Honda also offers a new automatic transmission option for the Prelude, a four-speed called Sequential SportShift, that allows the driver to shift manually as well as operate in full automatic mode. Similar in concept to the Chrysler AutoStick and Porsche Tiptronic, it adds more driving fun to automatic editions, but also adds weight and cost, and subtracts from the all-around performance. AutoStick editions come to the party with 190 horsepower and are not available with ATTS. Interior Features Anyone familiar with the previous Prelude will feel right at home in the new one. The cockpit still provides the same blend of sports car intimacy, supportive sport bucket seats, high-quality materials, and plenty of comfort and convenience goodies.
But there are also a couple of welcome improvements. Honda has put most of the new car's increased length to work in the rear seat area, which makes it useful as a people perch, rather than a mere parcel shelf. Cargo space has been increased and the rear seatbacks now fold forward to expand cargo volume.
Just as welcome is the new dashboard and instrument panel, which reverts to a classic Honda analog gauge package, rather than the peculiar displays stretched across the dashboard of the previous model. The slightly taller roofline affords more glass area, which improves driver sightlines in the rear quarters, and there are several bins and pockets for stowing small stuff, another typical Honda touch.
Standard equipment for the basic Prelude includes air conditioning, a 160-watt AM/FM/CD stereo, power moonroof, cruiser control, driver's seat height adjustment, tilt steering with a leather-wrapped wheel, map lights, ignition switch light, and power windows, mirrors and locks.
Besides ATTS, the SH version adds leather wrapping to the shift knob, and the rear spoiler with integrated LED brake light.
The automatic is a $1,000 option.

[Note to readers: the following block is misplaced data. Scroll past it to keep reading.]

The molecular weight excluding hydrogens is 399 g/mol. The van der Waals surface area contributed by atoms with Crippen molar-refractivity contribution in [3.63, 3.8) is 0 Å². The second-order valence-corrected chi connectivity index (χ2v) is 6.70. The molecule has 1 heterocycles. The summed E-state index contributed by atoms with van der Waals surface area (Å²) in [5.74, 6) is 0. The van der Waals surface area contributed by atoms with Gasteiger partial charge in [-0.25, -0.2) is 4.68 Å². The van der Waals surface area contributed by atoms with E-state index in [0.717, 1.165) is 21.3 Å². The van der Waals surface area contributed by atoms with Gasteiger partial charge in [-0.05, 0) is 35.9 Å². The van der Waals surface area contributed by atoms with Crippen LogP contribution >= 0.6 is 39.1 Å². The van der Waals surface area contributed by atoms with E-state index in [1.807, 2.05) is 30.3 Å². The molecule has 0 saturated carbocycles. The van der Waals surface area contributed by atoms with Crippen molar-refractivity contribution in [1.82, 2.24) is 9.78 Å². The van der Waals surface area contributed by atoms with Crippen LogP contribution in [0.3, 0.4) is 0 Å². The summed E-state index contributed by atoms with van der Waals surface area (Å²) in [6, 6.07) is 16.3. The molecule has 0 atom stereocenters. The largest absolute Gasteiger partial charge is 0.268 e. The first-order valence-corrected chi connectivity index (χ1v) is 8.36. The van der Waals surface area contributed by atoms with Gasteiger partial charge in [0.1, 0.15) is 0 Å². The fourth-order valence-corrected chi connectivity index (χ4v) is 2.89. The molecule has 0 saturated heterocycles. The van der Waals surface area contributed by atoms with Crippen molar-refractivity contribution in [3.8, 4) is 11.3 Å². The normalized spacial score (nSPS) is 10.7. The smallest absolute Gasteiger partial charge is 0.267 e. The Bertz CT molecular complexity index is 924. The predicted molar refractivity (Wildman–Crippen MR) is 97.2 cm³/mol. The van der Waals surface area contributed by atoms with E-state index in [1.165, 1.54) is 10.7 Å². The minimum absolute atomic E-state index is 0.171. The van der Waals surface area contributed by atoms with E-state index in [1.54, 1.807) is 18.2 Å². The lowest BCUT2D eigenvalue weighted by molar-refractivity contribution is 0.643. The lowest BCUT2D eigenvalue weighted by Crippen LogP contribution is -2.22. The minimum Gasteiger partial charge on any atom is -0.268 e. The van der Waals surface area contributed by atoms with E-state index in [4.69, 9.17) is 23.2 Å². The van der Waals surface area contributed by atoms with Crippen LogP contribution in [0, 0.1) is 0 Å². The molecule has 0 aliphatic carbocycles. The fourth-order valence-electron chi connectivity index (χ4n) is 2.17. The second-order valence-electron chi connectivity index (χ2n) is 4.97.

And leather seating has vanished from the option list, an effort by Honda to keep prices down.
Safety features--ABS, dual airbags, side impact protection--are current, but not extraordinary, though Honda has adopted a new Key Code security system, similar to the PASS-Key system developed by General Motors.
Honda has developed many applications for its clever VTEC (Variable valve Timing and lift Electronic Control) system, but the configuration employed in the Prelude is the most stimulating. Using two sets of cam lobes per shaft--one set placid, the second aggressive--the hydromechanically activated system engages the second set of lobs at about 5200 rpm and voila! We have liftoff.
In the lower gears, particularly, power comes on with a dramatic rush reminiscent of some turbocharged cars, transforming the engine from mild to wild. At maximum thrust, the little 2.2-liter engine propels the Prelude from 0 to 60 mph in about 7 seconds, making an engagingly refined snarl while doing so.
The 5-speed gearbox is precise, although the gear ratios aren't quite as close as they were in the previous VTEC-powered Preludes.
Honda's painstaking work with the chassis is immediately apparent in hard cornering, even in the basic car. Transitions are crisp, steering responses scalpel-sharp.
Automatic Torque Transfer makes the car easier to drive quickly and helps reduce understeer. However, you have to drive the car quite briskly to experience it.
Just as impressive as its handling and power, the Prelude provides surprising long-haul comfort. Editor Mitch McCullough and I drove a Prelude SH more than 6000 miles during the seven-day One Lap of America marathon hosted by Car and Driver magazine last summer.
Summary Virtually written off for dead, the Prelude is back, and once again ranks at the head of the small sport coupe class. With prices starting at $23,695 for the standard car, it's not cheap. You could buy a Chevy Camaro Z28 coupe for less. But for the accomplished driver who appreciates refined, technically advanced sporting machinery with few compromises, the new Prelude continues to stand at the head of its class. And we beat a bunch of Camaros on the race track during One Lap.